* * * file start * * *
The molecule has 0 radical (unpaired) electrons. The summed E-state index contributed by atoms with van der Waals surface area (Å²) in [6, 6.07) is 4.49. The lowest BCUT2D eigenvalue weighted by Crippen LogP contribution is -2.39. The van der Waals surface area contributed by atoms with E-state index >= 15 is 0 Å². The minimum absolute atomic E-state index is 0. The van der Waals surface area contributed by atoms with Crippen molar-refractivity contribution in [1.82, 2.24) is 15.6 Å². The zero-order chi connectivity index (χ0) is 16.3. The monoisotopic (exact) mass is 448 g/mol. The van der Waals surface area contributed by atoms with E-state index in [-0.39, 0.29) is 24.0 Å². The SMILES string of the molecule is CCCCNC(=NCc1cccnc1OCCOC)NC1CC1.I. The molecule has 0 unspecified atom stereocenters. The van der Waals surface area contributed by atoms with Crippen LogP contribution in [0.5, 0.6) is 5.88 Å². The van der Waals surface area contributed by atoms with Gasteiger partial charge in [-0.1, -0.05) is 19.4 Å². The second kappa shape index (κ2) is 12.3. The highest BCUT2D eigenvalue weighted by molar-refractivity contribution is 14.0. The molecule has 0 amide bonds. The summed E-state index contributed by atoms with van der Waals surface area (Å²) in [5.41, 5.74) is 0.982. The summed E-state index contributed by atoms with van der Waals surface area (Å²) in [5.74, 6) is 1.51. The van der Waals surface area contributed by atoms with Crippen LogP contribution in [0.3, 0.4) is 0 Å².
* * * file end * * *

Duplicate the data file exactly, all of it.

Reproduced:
The molecule has 0 radical (unpaired) electrons. The summed E-state index contributed by atoms with van der Waals surface area (Å²) in [6, 6.07) is 4.49. The lowest BCUT2D eigenvalue weighted by Crippen LogP contribution is -2.39. The van der Waals surface area contributed by atoms with E-state index >= 15 is 0 Å². The minimum absolute atomic E-state index is 0. The van der Waals surface area contributed by atoms with Crippen molar-refractivity contribution in [1.82, 2.24) is 15.6 Å². The zero-order chi connectivity index (χ0) is 16.3. The monoisotopic (exact) mass is 448 g/mol. The van der Waals surface area contributed by atoms with E-state index in [-0.39, 0.29) is 24.0 Å². The SMILES string of the molecule is CCCCNC(=NCc1cccnc1OCCOC)NC1CC1.I. The molecule has 0 unspecified atom stereocenters. The van der Waals surface area contributed by atoms with Crippen LogP contribution in [0.5, 0.6) is 5.88 Å². The van der Waals surface area contributed by atoms with Gasteiger partial charge in [-0.1, -0.05) is 19.4 Å². The second kappa shape index (κ2) is 12.3. The highest BCUT2D eigenvalue weighted by molar-refractivity contribution is 14.0. The molecule has 0 amide bonds. The summed E-state index contributed by atoms with van der Waals surface area (Å²) in [5.41, 5.74) is 0.982. The summed E-state index contributed by atoms with van der Waals surface area (Å²) in [5.74, 6) is 1.51. The van der Waals surface area contributed by atoms with Crippen LogP contribution in [0.3, 0.4) is 0 Å².